Female Macrostructure and Function Ovaries – paired structures that produce eggs (ova) and the female hormones, estrogen and progesterone. Broad ligaments – ligaments that support the female reproductive tract and arteries, veins, and nerves of the ovaries in the abdominal cavity.
Oviducts (Fallopian tubes) – paired tubes that transport the eggs from the ovaries to the uterus and serve as the site where sperm and ova meet and fertilization occurs. Infundibulums – two funnel-like openings of the oviducts that pick up the eggs at ovulation and direct them to the body of the oviducts.
Uterus – a major reproductive organ that consists of the uterine body and two uterine horns. The embryo attaches to uterine body or uterine horn, depending on the species. The uterus varies in shape between livestock species from long uterine horns of the sow to relatively short uterine horns in the mare.
Functions of the uterus include: Passageway for sperm during copulation, Incubation and nourishment of the embryo during pregnancy, and Expulsion of the fetus during parturition by contractions.
Vagina – reproductive structure that serves as the receptacle for the penis during copulation and the birth canal at parturition; it also serves as a passageway for expelling liquid wastes, as the urethra joins the bladder to the vagina prior to the opening at the vulva.
Cervix – a thick-walled mass of connective tissue with a small tube- like opening that joins the uterus to the vagina; it serves as a passageway for semen during copulation. It also contains glands that secrete a waxy-like substance that seals off the uterus during pregnancy and between heat periods to protect against infection, disease, or foreign matter.
Vulva – the external portion of the female reproductive tract that serves to protect the internal system from infection, to initially receive the penis at copulation, and to act as a passageway for urine.
Clitoris – a sensory erectile organ just inside the vulva.
Female Microstructure and Function Oogenesis is the process of producing ova (eggs) in the follicles of the ovaries. Oogonia cells develop in the ovaries of the fetus and mature into oocytes by birth. Only a small proportion of oocytes develop into ova or reach ovulation.
Follicle – a blister-like mass on the surface of the ovary that contains a developing ovum and produces and stores estrogen. The follicle secretes estrogen as a signal to the rest of the reproductive tract to prepare for ovulation (release of the ovum from a mature follicle).
Corpus hemorrhagicum – a small hemorrhage or blood-clotted area that develops at the site of a ruptured follicle and lasts 2 – 3 days. Corpus luteum – a yellow body of cells that develops in place of the corpus hemorrhagicum and produces progesterone.
Progesterone – the female sex hormone that functions to prepare the female reproductive system for pregnancy; it is produced by the corpus luteum and lasts about twelve days, unless the ovum is fertilized. Corpus albicans – a white body of connective tissue that is the result of the degeneration and re-absorption of luteal tissue.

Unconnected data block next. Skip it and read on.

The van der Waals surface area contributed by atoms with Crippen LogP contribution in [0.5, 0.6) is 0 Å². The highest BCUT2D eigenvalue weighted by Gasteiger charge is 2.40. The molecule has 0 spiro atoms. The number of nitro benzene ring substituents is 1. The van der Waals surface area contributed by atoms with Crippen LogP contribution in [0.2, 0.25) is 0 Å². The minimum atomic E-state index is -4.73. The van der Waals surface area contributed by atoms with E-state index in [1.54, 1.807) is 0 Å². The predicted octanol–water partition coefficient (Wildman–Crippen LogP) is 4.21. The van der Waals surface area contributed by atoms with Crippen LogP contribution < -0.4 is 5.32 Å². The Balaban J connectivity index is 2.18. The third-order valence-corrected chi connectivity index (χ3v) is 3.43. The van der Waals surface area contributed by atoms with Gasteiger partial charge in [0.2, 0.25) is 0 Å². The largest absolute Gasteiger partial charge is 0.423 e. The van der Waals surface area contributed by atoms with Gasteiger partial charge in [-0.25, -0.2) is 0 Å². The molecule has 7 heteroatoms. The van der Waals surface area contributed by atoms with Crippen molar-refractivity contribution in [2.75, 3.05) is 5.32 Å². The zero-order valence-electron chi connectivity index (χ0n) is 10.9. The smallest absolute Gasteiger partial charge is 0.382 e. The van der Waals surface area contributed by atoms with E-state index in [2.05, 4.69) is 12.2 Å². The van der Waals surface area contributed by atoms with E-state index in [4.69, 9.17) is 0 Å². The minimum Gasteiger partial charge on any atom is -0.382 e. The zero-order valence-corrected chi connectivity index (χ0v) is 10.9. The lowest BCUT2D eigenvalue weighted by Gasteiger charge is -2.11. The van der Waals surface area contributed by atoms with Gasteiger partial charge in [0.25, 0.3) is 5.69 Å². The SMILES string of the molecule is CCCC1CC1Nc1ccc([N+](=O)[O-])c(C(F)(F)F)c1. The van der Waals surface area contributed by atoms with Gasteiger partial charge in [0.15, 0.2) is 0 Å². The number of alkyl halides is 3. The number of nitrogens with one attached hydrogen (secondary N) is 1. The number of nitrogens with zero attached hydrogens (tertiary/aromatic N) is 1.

Oogenesis is part of the estrous cycle. The number of ova produced per cycle varies with each species. A cow or mare normally produces one ovum per cycle. A ewe produces two ova per cycle. A sow produces eight to fifteen ova per cycle.
Structure and Function of the Reproductive System in Poultry The reproductive anatomy of poultry differ when compared to that of other animal species.
Male Reproductive System in Poultry The male poultry anatomy consists of two testes (each with an epididymis and vas deferens) that lead to papillae and a rudimentary copulatory organ.
Male Poultry Reproductive Tract
Unlike other livestock species, the testes of poultry are located within the abdominal cavity along the backbone. The epididymis, which still functions in sperm storage, is relatively small in relation to the testes. The vas deferens extend from the epididymis to the cloaca and are located on each side of the vertebral column.
The vas deferens function in transportation of sperm and as sperm reservoirs.
Cloaca – the lower end of the avian digestive tract that provides a passageway for products of the urinary, digestive, and reproductive tracts.
Papillae – located at the end of the vas deferens and on the floor of the cloaca, the papillae emit semen into the cloaca of the female. Phallus – a rudimentary copulatory organ that becomes engorged with lymph during mating, which allows semen to be deposited onto the female s everted cloacus; the phallus is more developed in ducks and geese. `
Androgen – the male sex hormone produced by the testes. Functions of androgen include: Directing sexual activity and the production of sperm, Controlling secondary sexual characteristics of the male, and Influencing social rank or peck order.
Secondary sexual characteristics of include comb growth, crowing or gobbling, spur development, and male feathering.
Female Reproductive System in Poultry The functional parts of the female poultry reproductive tract includes one ovary, an oviduct, and the cloaca.
Female Poultry Reproductive Tract
Mature female poultry have only one functional ovary; the right ovary and oviduct degenerate and cease functioning before the bird reaches sexual maturity. The ovary appears as a cluster of tiny, gray balls that are the oocytes.
At maturity, the ovary contains up to 4,000 tiny oocytes from which ovum may develop over time. An ovum develops by collecting lipid particles from the blood to form the yolk.
The yolk contains fat for energy and some protein and other nutrients needed by the developing embryo, as well as, a small white dot called the blastodisc that contains the genetic information supplied by the female.
When mature, the yolk is released by the follicle and engulfed by the infundibulum. The oviduct is about 25 inches long and consists of five parts: the infundibulum, the magnum, the isthmus, the uterus, and the vagina.